Young Farmer: Brian Hall


Clare man, Brian Hall, always harboured hopes of getting into agriculture and now is the farm manager of a dairy operation in the heart of Co. Clare. Read his story in full below!

Young Farmer: Brian Hall

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  • 8 mths ago

Clare man, Brian Hall, always harboured hopes of getting into agriculture and now is the farm manager of a dairy operation in the heart of Co. Clare. Read his story in full below!

Name: Brian Hall

Age: 33 years-young.

Location: Near Ennis, Co. Clare.

Farm: Dairy farm milking 65 Holstein Friesians.

Parlour: 8-Unit Gascoigne Melotte

Herd Performance: Butterfat - 3.7, Protein 3.26.

Mr Brian Hall is currently a farm manager on a dairy farm in Ennis, Co. Clare. It is here that he, on his own, milks a herd of 65 Holstein Friesian cattle. This is done on approximately 48 hectares of land, 120-acres of which are used for grazing.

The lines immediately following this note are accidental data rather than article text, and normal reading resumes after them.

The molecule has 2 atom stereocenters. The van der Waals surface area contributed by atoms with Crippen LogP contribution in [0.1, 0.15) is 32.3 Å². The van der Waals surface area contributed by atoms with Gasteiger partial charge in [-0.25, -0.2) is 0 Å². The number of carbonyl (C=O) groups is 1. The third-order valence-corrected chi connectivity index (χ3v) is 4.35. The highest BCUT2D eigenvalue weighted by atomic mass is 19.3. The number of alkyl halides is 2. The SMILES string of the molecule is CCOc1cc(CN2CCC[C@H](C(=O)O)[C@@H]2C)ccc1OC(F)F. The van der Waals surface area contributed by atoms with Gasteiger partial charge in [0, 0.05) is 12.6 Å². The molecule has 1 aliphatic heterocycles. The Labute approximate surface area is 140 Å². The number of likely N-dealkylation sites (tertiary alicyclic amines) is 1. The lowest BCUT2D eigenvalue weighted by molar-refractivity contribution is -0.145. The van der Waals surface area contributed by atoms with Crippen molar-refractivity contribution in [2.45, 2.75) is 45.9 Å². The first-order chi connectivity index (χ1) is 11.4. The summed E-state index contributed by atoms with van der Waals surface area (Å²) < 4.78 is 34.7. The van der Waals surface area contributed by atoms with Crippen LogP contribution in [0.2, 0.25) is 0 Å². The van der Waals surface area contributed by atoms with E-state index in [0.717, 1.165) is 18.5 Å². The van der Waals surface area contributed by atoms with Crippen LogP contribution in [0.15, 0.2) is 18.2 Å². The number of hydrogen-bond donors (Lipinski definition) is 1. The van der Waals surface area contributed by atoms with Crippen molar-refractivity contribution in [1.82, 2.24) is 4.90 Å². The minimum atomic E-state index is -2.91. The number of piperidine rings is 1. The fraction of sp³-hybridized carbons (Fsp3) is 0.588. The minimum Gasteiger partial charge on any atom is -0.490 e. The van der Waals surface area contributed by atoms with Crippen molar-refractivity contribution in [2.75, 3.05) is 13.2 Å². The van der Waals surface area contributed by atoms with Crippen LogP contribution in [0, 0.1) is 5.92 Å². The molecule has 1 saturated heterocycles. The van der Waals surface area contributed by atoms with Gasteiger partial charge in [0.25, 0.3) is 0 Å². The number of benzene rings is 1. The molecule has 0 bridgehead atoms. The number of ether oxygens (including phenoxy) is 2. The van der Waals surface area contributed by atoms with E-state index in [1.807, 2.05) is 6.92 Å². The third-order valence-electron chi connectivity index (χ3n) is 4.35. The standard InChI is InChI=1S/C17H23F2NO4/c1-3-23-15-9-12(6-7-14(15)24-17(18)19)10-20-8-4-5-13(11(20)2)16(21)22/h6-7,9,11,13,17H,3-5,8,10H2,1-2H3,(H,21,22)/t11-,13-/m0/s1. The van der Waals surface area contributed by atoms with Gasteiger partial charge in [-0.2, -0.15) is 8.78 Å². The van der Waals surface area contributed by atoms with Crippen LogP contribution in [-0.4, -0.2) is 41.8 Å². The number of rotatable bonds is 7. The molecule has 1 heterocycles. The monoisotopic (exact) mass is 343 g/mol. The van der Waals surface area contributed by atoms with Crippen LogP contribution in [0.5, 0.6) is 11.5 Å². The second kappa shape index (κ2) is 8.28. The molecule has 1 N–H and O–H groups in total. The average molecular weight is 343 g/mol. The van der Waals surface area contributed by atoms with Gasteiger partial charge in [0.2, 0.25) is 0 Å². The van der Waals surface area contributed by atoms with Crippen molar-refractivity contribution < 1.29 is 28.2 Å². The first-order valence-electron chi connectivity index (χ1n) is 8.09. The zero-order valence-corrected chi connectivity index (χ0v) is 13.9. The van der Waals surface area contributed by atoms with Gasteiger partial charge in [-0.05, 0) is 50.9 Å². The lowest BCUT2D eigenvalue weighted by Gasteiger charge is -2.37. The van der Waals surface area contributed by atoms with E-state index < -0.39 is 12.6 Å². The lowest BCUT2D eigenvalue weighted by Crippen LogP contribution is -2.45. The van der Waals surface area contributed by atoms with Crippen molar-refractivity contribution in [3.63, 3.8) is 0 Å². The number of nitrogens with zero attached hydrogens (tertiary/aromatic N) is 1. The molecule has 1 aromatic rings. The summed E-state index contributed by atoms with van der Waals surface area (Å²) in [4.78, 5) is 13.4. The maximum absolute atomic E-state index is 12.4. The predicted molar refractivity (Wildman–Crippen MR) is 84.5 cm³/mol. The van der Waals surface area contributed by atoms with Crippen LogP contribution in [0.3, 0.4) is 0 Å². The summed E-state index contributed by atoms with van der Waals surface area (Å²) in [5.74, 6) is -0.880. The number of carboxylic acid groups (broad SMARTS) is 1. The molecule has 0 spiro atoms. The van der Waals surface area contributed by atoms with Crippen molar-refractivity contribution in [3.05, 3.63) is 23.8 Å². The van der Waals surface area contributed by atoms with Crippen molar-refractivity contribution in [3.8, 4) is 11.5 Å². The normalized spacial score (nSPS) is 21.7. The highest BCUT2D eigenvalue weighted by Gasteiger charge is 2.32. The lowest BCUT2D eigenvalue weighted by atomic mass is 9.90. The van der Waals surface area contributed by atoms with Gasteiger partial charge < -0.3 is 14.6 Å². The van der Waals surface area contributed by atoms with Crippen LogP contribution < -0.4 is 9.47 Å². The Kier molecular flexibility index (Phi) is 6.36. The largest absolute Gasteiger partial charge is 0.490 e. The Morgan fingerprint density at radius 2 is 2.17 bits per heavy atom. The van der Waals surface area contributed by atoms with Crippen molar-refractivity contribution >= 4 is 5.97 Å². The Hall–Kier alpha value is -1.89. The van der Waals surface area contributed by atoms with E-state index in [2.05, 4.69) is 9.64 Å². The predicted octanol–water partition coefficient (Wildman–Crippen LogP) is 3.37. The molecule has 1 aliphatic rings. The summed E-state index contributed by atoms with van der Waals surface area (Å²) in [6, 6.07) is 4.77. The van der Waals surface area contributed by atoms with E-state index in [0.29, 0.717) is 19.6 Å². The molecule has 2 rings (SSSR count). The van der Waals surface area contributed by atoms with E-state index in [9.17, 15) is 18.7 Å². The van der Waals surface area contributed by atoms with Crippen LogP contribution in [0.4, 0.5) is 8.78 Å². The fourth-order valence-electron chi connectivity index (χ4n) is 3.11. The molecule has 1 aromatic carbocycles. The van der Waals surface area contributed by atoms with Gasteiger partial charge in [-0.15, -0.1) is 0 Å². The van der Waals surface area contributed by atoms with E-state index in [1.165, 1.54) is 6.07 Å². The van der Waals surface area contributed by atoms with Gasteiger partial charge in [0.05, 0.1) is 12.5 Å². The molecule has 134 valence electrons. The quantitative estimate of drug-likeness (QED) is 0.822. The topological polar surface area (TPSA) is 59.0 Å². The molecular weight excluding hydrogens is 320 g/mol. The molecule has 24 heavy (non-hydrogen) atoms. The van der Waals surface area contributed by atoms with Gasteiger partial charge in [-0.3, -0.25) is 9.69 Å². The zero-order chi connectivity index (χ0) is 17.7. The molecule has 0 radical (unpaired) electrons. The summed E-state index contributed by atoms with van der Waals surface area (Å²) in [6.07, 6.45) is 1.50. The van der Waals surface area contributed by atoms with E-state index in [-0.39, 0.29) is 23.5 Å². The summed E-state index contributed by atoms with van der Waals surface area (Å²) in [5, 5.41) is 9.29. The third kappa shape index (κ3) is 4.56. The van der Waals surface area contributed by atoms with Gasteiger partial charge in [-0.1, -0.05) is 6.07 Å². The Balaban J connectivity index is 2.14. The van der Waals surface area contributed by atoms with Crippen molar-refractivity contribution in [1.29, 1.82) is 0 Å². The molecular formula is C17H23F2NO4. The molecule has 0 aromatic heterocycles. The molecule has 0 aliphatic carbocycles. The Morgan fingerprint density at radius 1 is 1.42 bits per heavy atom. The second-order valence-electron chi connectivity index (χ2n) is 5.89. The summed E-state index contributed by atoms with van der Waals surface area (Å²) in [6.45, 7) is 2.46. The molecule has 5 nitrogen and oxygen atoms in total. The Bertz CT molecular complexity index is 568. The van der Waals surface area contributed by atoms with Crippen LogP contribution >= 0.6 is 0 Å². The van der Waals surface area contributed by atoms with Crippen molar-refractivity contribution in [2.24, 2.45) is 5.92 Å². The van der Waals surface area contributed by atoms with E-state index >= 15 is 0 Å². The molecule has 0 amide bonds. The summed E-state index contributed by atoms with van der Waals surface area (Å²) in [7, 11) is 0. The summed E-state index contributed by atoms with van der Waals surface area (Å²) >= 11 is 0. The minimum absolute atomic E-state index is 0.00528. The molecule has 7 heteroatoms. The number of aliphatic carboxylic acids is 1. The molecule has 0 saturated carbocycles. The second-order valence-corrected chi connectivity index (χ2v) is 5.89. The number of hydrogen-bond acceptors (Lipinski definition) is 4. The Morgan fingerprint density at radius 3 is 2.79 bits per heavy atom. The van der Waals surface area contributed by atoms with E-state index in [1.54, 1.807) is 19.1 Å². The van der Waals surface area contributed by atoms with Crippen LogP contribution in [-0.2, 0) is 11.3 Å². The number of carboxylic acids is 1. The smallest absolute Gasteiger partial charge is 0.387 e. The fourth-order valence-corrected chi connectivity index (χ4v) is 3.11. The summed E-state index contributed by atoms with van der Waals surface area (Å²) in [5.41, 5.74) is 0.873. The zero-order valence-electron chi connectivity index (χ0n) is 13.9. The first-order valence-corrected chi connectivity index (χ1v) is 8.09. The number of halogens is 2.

Brian comes from a background, rich in agricultural heritage, with his grandfather and great-grandfather having milked cattle before him. Between these times and when Brian started farming, the home farm was converted into a beef system by his uncle, with Brian helping out from a young age. This means Brian himself is a third-generation dairy farmer and fourth generation farmer altogether.

The Farm:

Brian is currently working on a shared farm agreement, where he is in full control of everything happening on site.

“We are milking 65 cows at the minute. This would have been a lot more, but we had problems with some cows, with late calvers and that. So, we decided to get rid of some of them out of the herd,”, Brian explained.

“The aim now for this year is to try and get to the 80 cow mark and then up to the hundred mark,”, he added.